U.S.-Morocco Free Trade Agreement
The U.S.-Morocco Free Trade Agreement (U.S.-Morocco FTA) entered into force on January 1, 2006.
The importer, not the exporter, is required to make a claim of preferential tariff treatment under the U.S.-Morocco Free Trade Agreement (U.S.-Morocco FTA) on the basis that the good is U.S. or Moroccan originating. However, both the importer and the exporter have obligations to generate supporting documentation to back-up any claims of preferential treatment under the U.S.-Morocco FTA.
The text of the Agreements states the following:
Each Party shall provide that whenever an importer makes a claim for preferential tariff treatment for a good, the importer:
1. shall be deemed to have certified that the good qualifies for preferential tariff treatment; and
2. shall submit to the customs authority of the importing Party, on request, a signed declaration setting forth all pertinent information concerning the growth, production, or manufacture of the good. Each Party may require that the declaration contain at least the following details:
I. a description of the good, quantity, numbers, and invoice numbers and bills of lading;
II. a description of the operations performed in the growth, production, or manufacture of the good in the territory of one or both of the Parties and, where applicable, identification of the direct costs of processing operations;
III. a description of any materials used in the growth, production, or manufacture of the good that are wholly the growth, product, or manufacture of one or both of the Parties, and a statement as to the value of such materials;
IV. a description of the operations performed on, and a statement as to the origin and value of, any materials used in the good that are claimed to have been sufficiently processed in the territory of one or both of the Parties so as to be materials produced in the territory of one or both of the Parties, or are claimed to have undergone an applicable change in tariff classification specified in Annex 4-A or Annex 5-A; and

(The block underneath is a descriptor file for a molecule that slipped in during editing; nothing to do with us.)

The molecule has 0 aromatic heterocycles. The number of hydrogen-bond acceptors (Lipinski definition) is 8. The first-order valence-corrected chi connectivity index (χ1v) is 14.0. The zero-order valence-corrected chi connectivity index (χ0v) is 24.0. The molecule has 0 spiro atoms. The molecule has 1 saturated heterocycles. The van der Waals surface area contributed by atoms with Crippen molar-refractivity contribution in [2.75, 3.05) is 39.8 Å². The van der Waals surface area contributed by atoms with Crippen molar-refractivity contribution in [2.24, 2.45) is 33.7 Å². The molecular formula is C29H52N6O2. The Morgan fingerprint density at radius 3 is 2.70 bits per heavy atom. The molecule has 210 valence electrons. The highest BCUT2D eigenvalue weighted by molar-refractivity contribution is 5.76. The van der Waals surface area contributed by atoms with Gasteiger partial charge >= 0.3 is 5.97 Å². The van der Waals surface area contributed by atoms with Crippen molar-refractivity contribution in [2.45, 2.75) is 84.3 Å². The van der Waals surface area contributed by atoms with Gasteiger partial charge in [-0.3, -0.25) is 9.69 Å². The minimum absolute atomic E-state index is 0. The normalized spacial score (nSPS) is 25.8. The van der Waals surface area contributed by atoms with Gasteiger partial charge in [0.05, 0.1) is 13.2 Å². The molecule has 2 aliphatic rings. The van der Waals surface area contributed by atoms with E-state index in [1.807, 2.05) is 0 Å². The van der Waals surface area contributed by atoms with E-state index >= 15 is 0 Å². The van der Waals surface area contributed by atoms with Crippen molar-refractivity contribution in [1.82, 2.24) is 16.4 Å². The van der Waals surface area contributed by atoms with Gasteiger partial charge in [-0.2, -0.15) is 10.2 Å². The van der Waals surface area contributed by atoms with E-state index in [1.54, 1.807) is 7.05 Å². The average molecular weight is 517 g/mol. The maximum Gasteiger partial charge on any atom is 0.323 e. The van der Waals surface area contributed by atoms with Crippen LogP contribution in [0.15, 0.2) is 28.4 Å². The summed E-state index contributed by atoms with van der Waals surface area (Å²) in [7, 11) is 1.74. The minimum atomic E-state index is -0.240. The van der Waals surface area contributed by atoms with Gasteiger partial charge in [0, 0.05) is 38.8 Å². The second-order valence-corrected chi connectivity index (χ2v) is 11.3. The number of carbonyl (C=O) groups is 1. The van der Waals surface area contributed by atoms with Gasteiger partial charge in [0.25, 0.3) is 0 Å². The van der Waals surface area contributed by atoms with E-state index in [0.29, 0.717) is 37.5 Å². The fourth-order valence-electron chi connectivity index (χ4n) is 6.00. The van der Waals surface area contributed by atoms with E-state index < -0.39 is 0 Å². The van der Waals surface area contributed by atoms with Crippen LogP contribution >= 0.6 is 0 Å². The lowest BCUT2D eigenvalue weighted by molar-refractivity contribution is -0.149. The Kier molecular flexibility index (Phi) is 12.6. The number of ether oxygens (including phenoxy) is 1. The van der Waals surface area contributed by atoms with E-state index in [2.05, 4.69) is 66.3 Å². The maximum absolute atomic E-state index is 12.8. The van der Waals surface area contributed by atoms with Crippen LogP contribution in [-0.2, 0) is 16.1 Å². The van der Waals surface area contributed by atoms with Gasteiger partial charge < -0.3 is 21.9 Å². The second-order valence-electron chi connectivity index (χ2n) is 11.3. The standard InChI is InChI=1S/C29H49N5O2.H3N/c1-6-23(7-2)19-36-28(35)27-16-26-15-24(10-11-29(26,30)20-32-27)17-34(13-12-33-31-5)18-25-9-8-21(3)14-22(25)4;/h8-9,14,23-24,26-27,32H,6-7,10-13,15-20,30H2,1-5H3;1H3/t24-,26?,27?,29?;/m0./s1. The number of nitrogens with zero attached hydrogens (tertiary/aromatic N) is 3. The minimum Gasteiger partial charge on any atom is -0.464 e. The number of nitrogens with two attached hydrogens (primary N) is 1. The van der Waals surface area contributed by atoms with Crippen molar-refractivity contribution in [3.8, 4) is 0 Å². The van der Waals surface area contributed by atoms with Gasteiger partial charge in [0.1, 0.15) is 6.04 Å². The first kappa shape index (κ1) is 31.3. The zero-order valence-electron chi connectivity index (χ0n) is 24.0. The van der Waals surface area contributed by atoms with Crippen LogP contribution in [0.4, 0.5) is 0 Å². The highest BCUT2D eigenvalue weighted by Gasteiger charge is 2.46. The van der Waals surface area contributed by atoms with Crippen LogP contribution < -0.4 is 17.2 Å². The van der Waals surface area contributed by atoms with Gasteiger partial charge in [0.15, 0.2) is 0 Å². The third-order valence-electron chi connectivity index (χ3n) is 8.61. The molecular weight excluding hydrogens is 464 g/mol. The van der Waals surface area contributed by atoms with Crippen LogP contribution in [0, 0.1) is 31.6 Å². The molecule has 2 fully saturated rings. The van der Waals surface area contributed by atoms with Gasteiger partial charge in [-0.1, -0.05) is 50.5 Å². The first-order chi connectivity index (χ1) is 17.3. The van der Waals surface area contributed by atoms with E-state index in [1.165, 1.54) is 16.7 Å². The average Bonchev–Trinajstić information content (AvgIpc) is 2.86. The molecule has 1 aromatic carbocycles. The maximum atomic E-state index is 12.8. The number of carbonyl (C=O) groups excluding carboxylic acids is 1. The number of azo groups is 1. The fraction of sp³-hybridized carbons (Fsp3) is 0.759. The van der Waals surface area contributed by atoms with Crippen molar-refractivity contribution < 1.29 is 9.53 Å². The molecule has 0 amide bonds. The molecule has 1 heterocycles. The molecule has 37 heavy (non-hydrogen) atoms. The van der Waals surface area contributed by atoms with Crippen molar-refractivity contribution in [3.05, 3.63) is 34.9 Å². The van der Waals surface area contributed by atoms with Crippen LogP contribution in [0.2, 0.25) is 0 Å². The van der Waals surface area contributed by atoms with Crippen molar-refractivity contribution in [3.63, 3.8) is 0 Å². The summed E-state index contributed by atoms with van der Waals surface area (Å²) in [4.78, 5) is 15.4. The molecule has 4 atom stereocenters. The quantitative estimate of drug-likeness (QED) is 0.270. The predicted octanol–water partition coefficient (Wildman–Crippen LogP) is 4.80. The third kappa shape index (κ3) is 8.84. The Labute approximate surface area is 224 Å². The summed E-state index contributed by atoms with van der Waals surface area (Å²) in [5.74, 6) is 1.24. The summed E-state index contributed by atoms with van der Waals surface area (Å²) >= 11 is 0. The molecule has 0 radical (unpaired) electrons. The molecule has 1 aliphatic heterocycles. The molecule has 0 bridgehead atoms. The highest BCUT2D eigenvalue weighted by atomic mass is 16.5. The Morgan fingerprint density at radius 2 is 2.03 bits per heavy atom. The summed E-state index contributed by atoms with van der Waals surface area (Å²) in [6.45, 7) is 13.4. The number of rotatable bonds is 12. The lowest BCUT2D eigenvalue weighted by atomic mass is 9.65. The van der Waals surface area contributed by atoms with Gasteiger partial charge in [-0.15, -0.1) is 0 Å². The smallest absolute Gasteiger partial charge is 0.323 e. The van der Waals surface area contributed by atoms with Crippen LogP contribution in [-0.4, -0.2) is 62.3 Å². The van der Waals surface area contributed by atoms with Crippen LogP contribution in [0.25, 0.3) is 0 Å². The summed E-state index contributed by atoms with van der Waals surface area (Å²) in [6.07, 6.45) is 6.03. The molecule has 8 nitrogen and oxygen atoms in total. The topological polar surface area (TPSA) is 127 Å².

V. a description of the origin and value of any foreign materials used in the good that are not claimed to have been substantially transformed in the territory of one or both of the Parties, or are not claimed to have undergone an applicable change in tariff classification specified in Annex 4-A or Annex 5-A.
The importing Party should request a declaration only when that Party has reason to question the accuracy of a deemed certification referred to in subparagraph (a), when that Party's risk assessment procedures indicate that verification of an entry is appropriate, or when the Party conducts a random verification. The importer shall retain the information necessary to prepare the declaration for five years from the date of importation of the good.
For shipments to Morocco, exporters are required to provide, in original form, a commercial invoice, an airway bill, and a packing list. Exporters should be aware that commercial invoices for all shipments from the United States must bear a notarized affidavit: I, (name, title, and name of company), hereby swear that the prices stated in this invoice are the current export market prices for the merchandise described, that the products being shipped are of US origin, and that they have been manufactured in the United States. I accept full responsibility for any inaccuracies therein. (Signature)
If the products being shipped contain any foreign components, the country of origin and percentage of foreign content in the goods must be indicated on the invoice. See Rules of Origin.
Prepared by the International Trade Administration
Trade Information Center